Pueblo State Fish Hatchery Manager Quentin Springer grades one of the ponds before filling with water and stocking with fish.

At Pueblo State Fish Hatchery, staff is flattening out the soil in the pond before filling it with water so fish don’t get stuck in the ruts caused by harrowing the pond soil. The pond soil is harrowed several times throughout the year to rejuvenate the soil and prevent rooted vegetation from taking hold. Ponds like this will be used to raise walleye, bluegill, and black crappie this year at the Pueblo State Fish Hatchery.

Las Animas Fish Hatchery

Hatchery Technician Victor Brown holding largemouth bass brooder.

Largemouth bass brooders are removed from their winter ponds in the spring. They are evaluated for size, health and sex before being placed in to spawning ponds, where spawn mats are placed for them to spawn on. The mats are removed to the hatchery building where the bass fry hatch and are then grown to 1.5-inch fingerlings before being stocked all over the state. Approximately 2 million bass will be stocked in Colorado this summer.

feeding fingerling catfish
Hatchery Technician Victor Brown feeds fingerling catfish at the Las Animas Fish Hatchery. Brown is feeding 62,000 four-inch fingerling channel catfish. Those fish and 120,000 more will be grown to 8 inches, and will be stocked in urban park ponds up and down the Front Range.

Largemouth Bass Stocking on Western Slope

Brood largemouth bass that are no longer needed at the Las Animas Fish Hatchery will be making their way to the West Slope soon. Nearly 500 adult fish ranging from 10-16” in length will be stocked in waters in both northwest and southwest Colorado. In northwest Colorado, anglers will be able to enjoy these fish at Elkhead State Park (west of Hayden) and Harvey Gap State Park (north of Silt). Southwest waters stocked include Crawford Reservoir, Pastorius Reservoir, Home Lake and Blanca Vista Pond.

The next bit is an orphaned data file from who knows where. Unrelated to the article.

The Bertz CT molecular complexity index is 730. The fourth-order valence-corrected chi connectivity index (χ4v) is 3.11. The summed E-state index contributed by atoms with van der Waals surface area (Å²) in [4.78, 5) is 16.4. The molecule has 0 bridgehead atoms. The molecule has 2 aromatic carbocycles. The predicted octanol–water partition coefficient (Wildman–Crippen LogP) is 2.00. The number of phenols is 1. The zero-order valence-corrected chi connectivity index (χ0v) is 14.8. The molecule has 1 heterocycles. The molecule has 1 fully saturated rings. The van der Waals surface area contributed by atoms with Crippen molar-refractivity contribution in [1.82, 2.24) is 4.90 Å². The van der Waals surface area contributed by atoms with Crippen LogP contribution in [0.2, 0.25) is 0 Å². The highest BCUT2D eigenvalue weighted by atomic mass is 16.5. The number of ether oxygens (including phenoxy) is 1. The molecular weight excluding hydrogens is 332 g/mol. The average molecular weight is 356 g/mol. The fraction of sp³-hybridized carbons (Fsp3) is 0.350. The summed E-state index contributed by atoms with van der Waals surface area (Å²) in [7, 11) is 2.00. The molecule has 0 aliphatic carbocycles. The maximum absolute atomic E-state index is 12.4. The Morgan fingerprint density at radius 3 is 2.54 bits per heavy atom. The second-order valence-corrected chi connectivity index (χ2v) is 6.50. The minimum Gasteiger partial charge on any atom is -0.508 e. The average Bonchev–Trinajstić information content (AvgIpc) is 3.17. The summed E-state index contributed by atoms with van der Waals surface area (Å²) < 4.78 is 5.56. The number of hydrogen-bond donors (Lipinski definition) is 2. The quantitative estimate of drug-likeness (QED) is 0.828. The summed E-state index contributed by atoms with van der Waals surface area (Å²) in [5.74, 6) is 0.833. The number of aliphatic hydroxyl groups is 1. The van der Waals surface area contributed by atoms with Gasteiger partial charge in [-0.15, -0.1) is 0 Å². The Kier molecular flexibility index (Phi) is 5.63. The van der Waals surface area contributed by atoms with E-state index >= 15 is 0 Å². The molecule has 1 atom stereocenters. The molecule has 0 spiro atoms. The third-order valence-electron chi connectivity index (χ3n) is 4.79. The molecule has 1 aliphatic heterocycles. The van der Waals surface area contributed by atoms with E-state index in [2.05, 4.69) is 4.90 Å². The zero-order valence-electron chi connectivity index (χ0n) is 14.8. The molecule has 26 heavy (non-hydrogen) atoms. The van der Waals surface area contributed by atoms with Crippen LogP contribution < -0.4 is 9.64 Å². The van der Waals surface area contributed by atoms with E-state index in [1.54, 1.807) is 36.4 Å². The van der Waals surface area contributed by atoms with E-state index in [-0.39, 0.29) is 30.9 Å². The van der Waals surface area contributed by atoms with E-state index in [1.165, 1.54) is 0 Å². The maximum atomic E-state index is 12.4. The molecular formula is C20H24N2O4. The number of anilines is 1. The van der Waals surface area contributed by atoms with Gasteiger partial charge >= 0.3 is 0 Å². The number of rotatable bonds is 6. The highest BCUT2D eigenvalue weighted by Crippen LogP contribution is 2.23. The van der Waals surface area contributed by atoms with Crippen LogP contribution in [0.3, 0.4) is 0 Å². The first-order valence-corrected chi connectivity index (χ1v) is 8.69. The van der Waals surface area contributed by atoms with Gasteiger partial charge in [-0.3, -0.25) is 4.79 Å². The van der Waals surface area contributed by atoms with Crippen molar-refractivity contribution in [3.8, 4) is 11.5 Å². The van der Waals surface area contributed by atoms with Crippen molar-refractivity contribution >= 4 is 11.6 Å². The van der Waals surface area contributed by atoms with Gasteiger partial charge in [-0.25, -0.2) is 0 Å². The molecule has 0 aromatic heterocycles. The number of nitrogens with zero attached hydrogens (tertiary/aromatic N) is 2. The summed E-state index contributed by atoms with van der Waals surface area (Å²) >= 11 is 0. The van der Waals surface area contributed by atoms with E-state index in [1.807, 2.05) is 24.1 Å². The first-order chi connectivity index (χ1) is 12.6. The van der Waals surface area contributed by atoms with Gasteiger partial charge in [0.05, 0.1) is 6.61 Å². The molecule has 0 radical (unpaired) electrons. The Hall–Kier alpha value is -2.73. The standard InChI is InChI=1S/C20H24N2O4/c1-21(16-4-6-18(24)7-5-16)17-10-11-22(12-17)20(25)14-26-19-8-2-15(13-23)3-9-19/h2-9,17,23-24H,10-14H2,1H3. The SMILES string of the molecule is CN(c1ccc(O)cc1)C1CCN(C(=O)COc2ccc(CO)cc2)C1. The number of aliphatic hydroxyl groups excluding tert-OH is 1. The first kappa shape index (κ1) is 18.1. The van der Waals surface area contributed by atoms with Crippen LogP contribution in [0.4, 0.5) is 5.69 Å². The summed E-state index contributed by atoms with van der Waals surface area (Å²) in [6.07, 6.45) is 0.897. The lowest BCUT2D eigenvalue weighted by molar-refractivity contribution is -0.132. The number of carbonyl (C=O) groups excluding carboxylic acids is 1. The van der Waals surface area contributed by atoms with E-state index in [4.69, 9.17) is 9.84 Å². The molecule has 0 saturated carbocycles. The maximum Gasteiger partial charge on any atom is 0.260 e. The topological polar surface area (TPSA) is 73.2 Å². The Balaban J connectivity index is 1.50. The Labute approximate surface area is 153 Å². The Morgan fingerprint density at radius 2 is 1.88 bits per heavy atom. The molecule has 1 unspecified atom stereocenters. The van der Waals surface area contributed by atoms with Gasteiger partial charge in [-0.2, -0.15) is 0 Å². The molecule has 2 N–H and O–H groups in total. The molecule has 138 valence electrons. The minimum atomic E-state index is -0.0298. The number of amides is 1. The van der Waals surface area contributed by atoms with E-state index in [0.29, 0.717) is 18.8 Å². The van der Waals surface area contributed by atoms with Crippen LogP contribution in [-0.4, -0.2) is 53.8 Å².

Note: All of the photos above were taken prior to the April 4 order by Gov. Jared Polis to wear cloth masks in public.


Travis Duncan is a public information officer for Colorado Parks and Wildlife in Denver. Travis has lived in Colorado for 17 years and loves the outdoors. If you have a question, please email him at travis.duncan@state.co.us

2 Responses

  1. While watching “The Underwater World of Trout” 2. the adipose fin is critical in controlling a fish’s movement in current. Is there an underwater video of these fish that have had their adipose fins removed for comparison. Who decides this fin is nonessential ? Any comment ?

    1. From Josh Nehring, Colorado Parks and Wildlife Senior Aquatic Biologist:

      “The clipping of adipose fins of fish as a marking technique has a long history and is probably the most common forms of marking fish. However, it is not to say that the adipose fin is non-essential. Compared to other fins it is probably the least impactful on the fish. As you suggest, there are some studies that show the adipose fin helps the fish maintain itself, especially in rough turbulent waters. Other scientists have suggested that the adipose fin may play a role in reproduction as it relates to choosing a mate, especially in brown trout. During spawning the adipose fin of some male brown trout turn more of a reddish-orange color which may be attractive to females. In order to track the success of our rainbow trout introduction, we felt this technique of clipping the adipose fin was the most economical and most efficient way to do so.”